The following are some of the more commonly encountered rules of the SEC. The list highlights the most prominent features of the rules and is not intended as a legal interpretation. The rules are listed in numerical order.Rule 3b-3: Definition of Short Sale defines short sale as one in which the seller does not own the security sold or which is consummated by delivery of a borrowed security- ownership is defined in terms of securities, convertibles, option, and subscription warrant.
Rule 10a-1: Short sales known as the short-sale rule, prohibits a short sale of securities below the price of the last regular trade and at that price unless it was higher than the last different price preceding it. In determining the price at which a short sale can be made after a security goes ex-dividend, ex-rights, or ex- any other distribution, all sales prices prior to the ex- date may be reduced by the amount of the distribution.
Rule 10b-2: Solicitation of purchases on an exchange to facilitate distribution of securities prohibits parties concerned with a primary distribution or a secondary distribution of a security from soliciting orders for the issue other than through the offering circular or formal prospectus.
Rule 10b-4: Short tendering of securities prohibits a short tender-the sale of borrowed securities (as in selling short) to a person making a tender offer.
Rule 10b-6: Prohibitions against trading by persons interested in a distribution rule that prohibits issuers, underwriters, broker-dealers, or others involved in a distribution of securities from buying the issue, or rights to it, during the distribution. The section permits transactions between the issuer and the underwriters and among the participating underwriters as required to carry out a distribution. The law extends to a repurchase by the issuer or to a purchase by participants in a new issue of convertible securities already on the market and convertibile into the securities being offered.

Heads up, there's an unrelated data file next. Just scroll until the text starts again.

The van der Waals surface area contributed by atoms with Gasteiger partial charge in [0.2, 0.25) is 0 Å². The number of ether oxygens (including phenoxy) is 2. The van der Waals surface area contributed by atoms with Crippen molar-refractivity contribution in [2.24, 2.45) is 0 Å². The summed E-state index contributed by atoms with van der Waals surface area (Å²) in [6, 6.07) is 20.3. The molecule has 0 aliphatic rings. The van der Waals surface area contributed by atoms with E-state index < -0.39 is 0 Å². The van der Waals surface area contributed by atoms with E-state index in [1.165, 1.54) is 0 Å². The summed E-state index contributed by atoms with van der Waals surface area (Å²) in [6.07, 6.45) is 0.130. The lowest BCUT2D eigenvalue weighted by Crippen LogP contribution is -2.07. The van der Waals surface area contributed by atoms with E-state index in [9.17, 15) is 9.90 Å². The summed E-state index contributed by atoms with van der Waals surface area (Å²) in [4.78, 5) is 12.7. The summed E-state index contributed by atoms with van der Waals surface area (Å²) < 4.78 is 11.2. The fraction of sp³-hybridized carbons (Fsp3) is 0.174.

Rule 10b-7: Stabilizing to effect a distribution provisions governing market stabilization activities by issuers or underwriters in securities offerings.
Rule 10b-8: Distributions through rights prohibits market price manipulation by interested parties in a rights offering.
Rule 10b-10: Confirmation of transactions sets minimum information and disclosure requirements for the written confirmations of sales or purchases that broker-dealers send to clients, including disclosure of whether a firm is acting as agent (broker) or as principal (dealer).
Rule 10b-13: Other purchases during tender offer or exchange offer prohibits a person making a cash tender offer or an offer to exchange one equity security for another from taking a position in the security being tendered or in a security convertible into the security being tendered until the tender offer or exchange offer expires.
Rule 10b-16: Credit terms in margin transactions terms and conditions concerning the interest charges on margin loans to brokerage customers and the broker's disclosure responsibilities to borrowers.